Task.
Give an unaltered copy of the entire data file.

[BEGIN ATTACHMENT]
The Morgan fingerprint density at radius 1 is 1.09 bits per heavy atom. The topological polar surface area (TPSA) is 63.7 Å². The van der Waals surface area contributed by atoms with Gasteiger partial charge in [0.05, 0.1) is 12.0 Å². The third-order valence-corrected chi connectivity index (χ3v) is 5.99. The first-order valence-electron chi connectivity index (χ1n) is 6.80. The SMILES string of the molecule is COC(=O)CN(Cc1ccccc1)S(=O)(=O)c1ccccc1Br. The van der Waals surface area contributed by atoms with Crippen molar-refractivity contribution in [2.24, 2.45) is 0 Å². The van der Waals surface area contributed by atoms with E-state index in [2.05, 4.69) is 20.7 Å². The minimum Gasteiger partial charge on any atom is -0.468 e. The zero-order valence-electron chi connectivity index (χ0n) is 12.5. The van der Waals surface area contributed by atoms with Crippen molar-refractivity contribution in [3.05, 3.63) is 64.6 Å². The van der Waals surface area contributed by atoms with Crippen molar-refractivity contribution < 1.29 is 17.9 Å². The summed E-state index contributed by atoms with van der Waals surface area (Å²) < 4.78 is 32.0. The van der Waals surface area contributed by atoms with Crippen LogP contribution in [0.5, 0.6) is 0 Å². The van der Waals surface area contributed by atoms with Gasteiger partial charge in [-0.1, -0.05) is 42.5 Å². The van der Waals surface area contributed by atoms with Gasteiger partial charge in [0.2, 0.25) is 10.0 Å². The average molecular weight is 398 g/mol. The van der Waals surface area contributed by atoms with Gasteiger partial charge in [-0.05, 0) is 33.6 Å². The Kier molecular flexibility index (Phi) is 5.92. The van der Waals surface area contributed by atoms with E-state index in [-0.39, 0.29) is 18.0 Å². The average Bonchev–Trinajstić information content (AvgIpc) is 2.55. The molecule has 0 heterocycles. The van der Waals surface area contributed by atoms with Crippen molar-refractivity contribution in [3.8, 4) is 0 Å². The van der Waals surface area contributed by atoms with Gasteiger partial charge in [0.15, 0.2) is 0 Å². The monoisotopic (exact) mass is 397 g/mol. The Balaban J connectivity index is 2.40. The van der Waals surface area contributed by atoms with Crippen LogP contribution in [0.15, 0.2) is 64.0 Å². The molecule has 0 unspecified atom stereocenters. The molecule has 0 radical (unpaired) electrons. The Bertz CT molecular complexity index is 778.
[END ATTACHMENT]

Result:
The Morgan fingerprint density at radius 1 is 1.09 bits per heavy atom. The topological polar surface area (TPSA) is 63.7 Å². The van der Waals surface area contributed by atoms with Gasteiger partial charge in [0.05, 0.1) is 12.0 Å². The third-order valence-corrected chi connectivity index (χ3v) is 5.99. The first-order valence-electron chi connectivity index (χ1n) is 6.80. The SMILES string of the molecule is COC(=O)CN(Cc1ccccc1)S(=O)(=O)c1ccccc1Br. The van der Waals surface area contributed by atoms with Crippen molar-refractivity contribution in [2.24, 2.45) is 0 Å². The van der Waals surface area contributed by atoms with E-state index in [2.05, 4.69) is 20.7 Å². The minimum Gasteiger partial charge on any atom is -0.468 e. The zero-order valence-electron chi connectivity index (χ0n) is 12.5. The van der Waals surface area contributed by atoms with Crippen molar-refractivity contribution in [3.05, 3.63) is 64.6 Å². The van der Waals surface area contributed by atoms with Crippen molar-refractivity contribution < 1.29 is 17.9 Å². The summed E-state index contributed by atoms with van der Waals surface area (Å²) < 4.78 is 32.0. The van der Waals surface area contributed by atoms with Crippen LogP contribution in [0.5, 0.6) is 0 Å². The van der Waals surface area contributed by atoms with Gasteiger partial charge in [-0.1, -0.05) is 42.5 Å². The van der Waals surface area contributed by atoms with Gasteiger partial charge in [0.2, 0.25) is 10.0 Å². The average molecular weight is 398 g/mol. The van der Waals surface area contributed by atoms with Gasteiger partial charge in [-0.05, 0) is 33.6 Å². The Kier molecular flexibility index (Phi) is 5.92. The van der Waals surface area contributed by atoms with E-state index in [-0.39, 0.29) is 18.0 Å². The average Bonchev–Trinajstić information content (AvgIpc) is 2.55. The molecule has 0 heterocycles. The van der Waals surface area contributed by atoms with Crippen molar-refractivity contribution in [3.8, 4) is 0 Å². The van der Waals surface area contributed by atoms with Gasteiger partial charge in [0.15, 0.2) is 0 Å². The monoisotopic (exact) mass is 397 g/mol. The Balaban J connectivity index is 2.40. The van der Waals surface area contributed by atoms with Crippen LogP contribution in [0.15, 0.2) is 64.0 Å². The molecule has 0 unspecified atom stereocenters. The molecule has 0 radical (unpaired) electrons. The Bertz CT molecular complexity index is 778.